Behavioural interview questions
Why employers use behavioral interview questions
Interview questions based on a behavioural method can help employers to make better informed employment decisions.
A traditional interview question such as “Why should we hire you?” allows a candidate to tailor their response directly to what they think the interviewer wants to hear, while even more testing questions such as ”What would you do if xxx happened?” are quite impersonal, revealing relatively little about the candidate’s personality and skill set. This kind of questioning style allows the interviewee to distance themselves a little, avoiding having to draw on past experience or give real-life examples to back up their response.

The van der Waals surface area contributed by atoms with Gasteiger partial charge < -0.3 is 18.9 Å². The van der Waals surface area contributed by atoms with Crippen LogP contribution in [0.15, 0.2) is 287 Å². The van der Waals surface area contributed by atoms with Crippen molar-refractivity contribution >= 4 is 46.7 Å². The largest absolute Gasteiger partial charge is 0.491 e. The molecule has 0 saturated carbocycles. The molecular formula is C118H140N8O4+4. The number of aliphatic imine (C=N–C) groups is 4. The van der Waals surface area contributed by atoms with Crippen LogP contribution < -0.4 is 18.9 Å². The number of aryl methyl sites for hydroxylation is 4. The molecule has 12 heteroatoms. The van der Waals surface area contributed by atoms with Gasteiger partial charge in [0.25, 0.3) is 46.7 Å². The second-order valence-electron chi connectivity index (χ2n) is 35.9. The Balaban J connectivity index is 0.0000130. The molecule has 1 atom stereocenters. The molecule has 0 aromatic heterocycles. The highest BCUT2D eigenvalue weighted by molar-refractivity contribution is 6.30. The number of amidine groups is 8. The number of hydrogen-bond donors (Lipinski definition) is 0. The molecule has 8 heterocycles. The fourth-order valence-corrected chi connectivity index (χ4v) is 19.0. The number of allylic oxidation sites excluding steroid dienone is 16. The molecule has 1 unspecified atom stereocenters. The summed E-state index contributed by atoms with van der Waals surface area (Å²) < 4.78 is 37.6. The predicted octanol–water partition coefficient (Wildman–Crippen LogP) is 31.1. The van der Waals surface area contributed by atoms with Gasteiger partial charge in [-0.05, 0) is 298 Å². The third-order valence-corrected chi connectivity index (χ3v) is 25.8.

A well-structured behavioural interview question makes it tricky to respond without revealing something of your personality or making some reference to previous experience. It gives the interviewer more to work with and a deeper insight into your thought processes and behaviour. This style of questioning relies on the candidate giving truthful or at least semi-truthful answers.
It's OK to let your personality shine through a little when facing behavioural questions.
Typical structure of a behavioural interview
While each will differ depending on the organisation and the person asking the questions, a typical behavioural interview will be structured as follows:
- Opening (5%)
- Job / Organisational culture (10%)
- Questioning / Information gathering (75%)
- Candidate questions (5%)
- Wrapping up (5%)
Categories of question and model answers
Leadership skills come in many different forms, as do the questions that test for this particular attribute.
Your employer may look for evidence of personal traits such as patience and open-mindedness, as well as clear examples of how you work and interact with others in a professional setting.